One suggestion however. Apparently, English is not your primary language. It doesn't matter how you write in a forum, but when you do your application, essays, and other writings for your academy application, make sure you double and triple check your writing before submitting it. Most people who read your application aren't going to research where you were born, how long you've been speaking english, etc... You don't want your application to sound "Lazy". Like you threw it together and didn't proof read it. Interviews are easy. Accents and intonation can determine if english is a 2nd/3rd language. but in written applications, it's hard to tell. Forums don't matter. your application does matter. Best of luck to you. Mike....
     
    Last edited: Jul 19, 2011
  5. LineInTheSand

    LineInTheSand USCGA 2006

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    I don't think I asked that correctly. Maybe it's more of a warning. If your classmates look at you a certain way in high school because they consider you strict, that can allow for a fairly bumpy first year.

    Because of the why I asked that question, you may have thought I was asking about the level of strictness, I was asking in what ways are you "strict". Maybe you mean well disciplined?

    Why do I ask? There are plenty of high school kids who believe themselves a perfect military fit for a service academy. Many of the ones who actually make it quickly find that being "strict" with your classmates does not go over well over a 4 year span.

    I was half-joking, because frankly, your description of yourself displays what some believe an academy is going to be like....it's not. Don't get so tightly spun up that you can't relax...leads to burn out, and many people burn out.
     
  6. GregMilitary

    GregMilitary Member

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    First, thank you that you read all my introductory resume.
    Second, strictness can be considered in many ways. About me: I don't like being tardy, bother other kids, and always try to be correct when i am talking to others. And this leads my teachers to actually like me and separate me from other kids (at least in their minds). This is about discipline. But this doesn't mean i would never get into a fight, no if there is a need i will. Strictness: I found a Geopolitics Club and when anybody disrespects any of the other members, i either try to embarrass them or yell at them. Those who misbehave, i don't count them as a normal person and they actually feel it.Character: I try not to use bad words, and i never like using words like (lol, lmfao, etc).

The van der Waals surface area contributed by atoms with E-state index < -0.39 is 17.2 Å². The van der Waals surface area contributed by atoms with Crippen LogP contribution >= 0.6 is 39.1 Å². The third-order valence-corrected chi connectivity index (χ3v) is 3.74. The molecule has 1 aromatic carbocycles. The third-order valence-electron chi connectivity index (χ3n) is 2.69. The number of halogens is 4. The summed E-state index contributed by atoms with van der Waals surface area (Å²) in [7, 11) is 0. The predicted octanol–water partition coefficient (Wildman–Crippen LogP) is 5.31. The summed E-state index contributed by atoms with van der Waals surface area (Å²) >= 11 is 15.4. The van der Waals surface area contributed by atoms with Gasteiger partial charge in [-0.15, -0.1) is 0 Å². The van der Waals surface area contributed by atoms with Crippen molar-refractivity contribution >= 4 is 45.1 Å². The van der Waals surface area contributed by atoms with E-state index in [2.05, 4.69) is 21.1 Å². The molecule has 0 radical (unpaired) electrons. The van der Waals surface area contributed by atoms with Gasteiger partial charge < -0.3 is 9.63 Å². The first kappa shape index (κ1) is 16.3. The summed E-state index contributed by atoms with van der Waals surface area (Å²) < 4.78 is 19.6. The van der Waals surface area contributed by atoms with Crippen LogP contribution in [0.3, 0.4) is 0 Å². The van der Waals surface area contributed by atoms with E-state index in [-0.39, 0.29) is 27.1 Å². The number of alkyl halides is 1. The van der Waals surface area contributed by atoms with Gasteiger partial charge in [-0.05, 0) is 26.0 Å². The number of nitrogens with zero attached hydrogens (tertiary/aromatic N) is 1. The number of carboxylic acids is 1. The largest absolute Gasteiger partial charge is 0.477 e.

Now, if anybody reads the first paragraph and takes it as something telling everything about me, that person will be wrong. This doesn't mean that i think i am the best. No, in my inner circle, i ask questions the most to my friends who academically are more successful than i am, but i also comment the most. So, this pretty portrays who i am. But i also like joking and sometimes do funny things, which i later regret.
     
  7. GregMilitary

    GregMilitary Member

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    Thanks Mike and i will work on what you have told me to. Improve my language skills. I wish all the best in your future
     
  8. LineInTheSand

    LineInTheSand USCGA 2006

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    OK Greg, makes more sense. I read your first "strict" comments as an over-all strictness. What you're describing seems to be more of self-discipline.

    Keep up the hard work and good luck!